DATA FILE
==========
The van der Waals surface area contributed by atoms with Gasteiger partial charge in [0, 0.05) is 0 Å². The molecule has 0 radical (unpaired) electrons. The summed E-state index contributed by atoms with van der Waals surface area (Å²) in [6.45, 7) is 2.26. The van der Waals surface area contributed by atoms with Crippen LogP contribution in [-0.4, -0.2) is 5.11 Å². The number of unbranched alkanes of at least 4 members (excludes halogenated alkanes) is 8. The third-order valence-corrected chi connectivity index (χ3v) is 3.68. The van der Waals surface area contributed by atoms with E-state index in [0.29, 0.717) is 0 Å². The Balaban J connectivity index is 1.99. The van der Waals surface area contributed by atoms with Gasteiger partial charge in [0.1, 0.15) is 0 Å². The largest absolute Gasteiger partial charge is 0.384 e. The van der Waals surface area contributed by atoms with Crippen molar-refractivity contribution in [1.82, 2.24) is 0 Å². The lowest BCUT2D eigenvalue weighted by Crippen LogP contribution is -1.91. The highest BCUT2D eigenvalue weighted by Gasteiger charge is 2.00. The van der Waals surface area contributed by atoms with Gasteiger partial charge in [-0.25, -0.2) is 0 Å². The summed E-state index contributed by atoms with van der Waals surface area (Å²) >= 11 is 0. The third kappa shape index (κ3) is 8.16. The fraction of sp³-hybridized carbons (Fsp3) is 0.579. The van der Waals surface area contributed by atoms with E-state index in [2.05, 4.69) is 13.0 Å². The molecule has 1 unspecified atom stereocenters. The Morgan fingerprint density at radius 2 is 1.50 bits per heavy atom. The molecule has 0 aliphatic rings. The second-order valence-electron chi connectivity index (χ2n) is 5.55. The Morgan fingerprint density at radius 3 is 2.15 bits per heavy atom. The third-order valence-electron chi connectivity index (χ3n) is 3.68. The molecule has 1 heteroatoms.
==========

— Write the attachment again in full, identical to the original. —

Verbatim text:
The van der Waals surface area contributed by atoms with Gasteiger partial charge in [0, 0.05) is 0 Å². The molecule has 0 radical (unpaired) electrons. The summed E-state index contributed by atoms with van der Waals surface area (Å²) in [6.45, 7) is 2.26. The van der Waals surface area contributed by atoms with Crippen LogP contribution in [-0.4, -0.2) is 5.11 Å². The number of unbranched alkanes of at least 4 members (excludes halogenated alkanes) is 8. The third-order valence-corrected chi connectivity index (χ3v) is 3.68. The van der Waals surface area contributed by atoms with E-state index in [0.29, 0.717) is 0 Å². The Balaban J connectivity index is 1.99. The van der Waals surface area contributed by atoms with Gasteiger partial charge in [0.1, 0.15) is 0 Å². The largest absolute Gasteiger partial charge is 0.384 e. The van der Waals surface area contributed by atoms with Crippen molar-refractivity contribution in [1.82, 2.24) is 0 Å². The lowest BCUT2D eigenvalue weighted by Crippen LogP contribution is -1.91. The highest BCUT2D eigenvalue weighted by Gasteiger charge is 2.00. The van der Waals surface area contributed by atoms with Gasteiger partial charge in [-0.25, -0.2) is 0 Å². The summed E-state index contributed by atoms with van der Waals surface area (Å²) >= 11 is 0. The third kappa shape index (κ3) is 8.16. The fraction of sp³-hybridized carbons (Fsp3) is 0.579. The van der Waals surface area contributed by atoms with E-state index in [2.05, 4.69) is 13.0 Å². The molecule has 1 unspecified atom stereocenters. The Morgan fingerprint density at radius 2 is 1.50 bits per heavy atom. The molecule has 0 aliphatic rings. The second-order valence-electron chi connectivity index (χ2n) is 5.55. The Morgan fingerprint density at radius 3 is 2.15 bits per heavy atom. The third-order valence-electron chi connectivity index (χ3n) is 3.68. The molecule has 1 heteroatoms.